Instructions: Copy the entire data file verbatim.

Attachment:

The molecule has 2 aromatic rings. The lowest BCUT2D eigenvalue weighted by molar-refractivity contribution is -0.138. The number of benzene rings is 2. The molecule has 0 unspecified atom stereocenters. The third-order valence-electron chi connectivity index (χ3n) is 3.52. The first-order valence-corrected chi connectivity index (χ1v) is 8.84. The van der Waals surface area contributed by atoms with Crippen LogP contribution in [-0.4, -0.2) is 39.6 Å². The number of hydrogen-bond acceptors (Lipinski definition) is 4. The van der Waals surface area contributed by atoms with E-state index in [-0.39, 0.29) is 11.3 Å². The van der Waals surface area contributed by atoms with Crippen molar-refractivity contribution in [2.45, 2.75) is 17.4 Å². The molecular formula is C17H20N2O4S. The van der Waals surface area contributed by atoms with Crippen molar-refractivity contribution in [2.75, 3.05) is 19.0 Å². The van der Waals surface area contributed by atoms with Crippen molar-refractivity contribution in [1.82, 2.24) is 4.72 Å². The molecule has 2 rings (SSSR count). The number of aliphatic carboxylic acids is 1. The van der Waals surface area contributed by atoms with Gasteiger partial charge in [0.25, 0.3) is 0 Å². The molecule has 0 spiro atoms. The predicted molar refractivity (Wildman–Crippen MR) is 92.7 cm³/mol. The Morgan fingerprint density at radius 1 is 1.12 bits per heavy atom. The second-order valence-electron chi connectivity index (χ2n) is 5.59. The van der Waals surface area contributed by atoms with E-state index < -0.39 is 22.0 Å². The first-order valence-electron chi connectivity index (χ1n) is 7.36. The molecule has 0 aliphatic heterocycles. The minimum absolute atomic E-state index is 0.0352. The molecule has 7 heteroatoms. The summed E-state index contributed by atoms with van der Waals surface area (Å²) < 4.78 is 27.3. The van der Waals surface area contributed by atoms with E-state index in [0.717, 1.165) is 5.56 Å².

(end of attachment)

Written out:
The molecule has 2 aromatic rings. The lowest BCUT2D eigenvalue weighted by molar-refractivity contribution is -0.138. The number of benzene rings is 2. The molecule has 0 unspecified atom stereocenters. The third-order valence-electron chi connectivity index (χ3n) is 3.52. The first-order valence-corrected chi connectivity index (χ1v) is 8.84. The van der Waals surface area contributed by atoms with Crippen LogP contribution in [-0.4, -0.2) is 39.6 Å². The number of hydrogen-bond acceptors (Lipinski definition) is 4. The van der Waals surface area contributed by atoms with E-state index in [-0.39, 0.29) is 11.3 Å². The van der Waals surface area contributed by atoms with Crippen molar-refractivity contribution in [2.45, 2.75) is 17.4 Å². The molecular formula is C17H20N2O4S. The van der Waals surface area contributed by atoms with Crippen molar-refractivity contribution in [2.75, 3.05) is 19.0 Å². The van der Waals surface area contributed by atoms with Crippen molar-refractivity contribution in [1.82, 2.24) is 4.72 Å². The molecule has 2 rings (SSSR count). The number of aliphatic carboxylic acids is 1. The van der Waals surface area contributed by atoms with Gasteiger partial charge in [0.25, 0.3) is 0 Å². The molecule has 0 spiro atoms. The predicted molar refractivity (Wildman–Crippen MR) is 92.7 cm³/mol. The Morgan fingerprint density at radius 1 is 1.12 bits per heavy atom. The second-order valence-electron chi connectivity index (χ2n) is 5.59. The van der Waals surface area contributed by atoms with E-state index < -0.39 is 22.0 Å². The first-order valence-electron chi connectivity index (χ1n) is 7.36. The molecule has 0 aliphatic heterocycles. The minimum absolute atomic E-state index is 0.0352. The molecule has 7 heteroatoms. The summed E-state index contributed by atoms with van der Waals surface area (Å²) < 4.78 is 27.3. The van der Waals surface area contributed by atoms with E-state index in [0.717, 1.165) is 5.56 Å².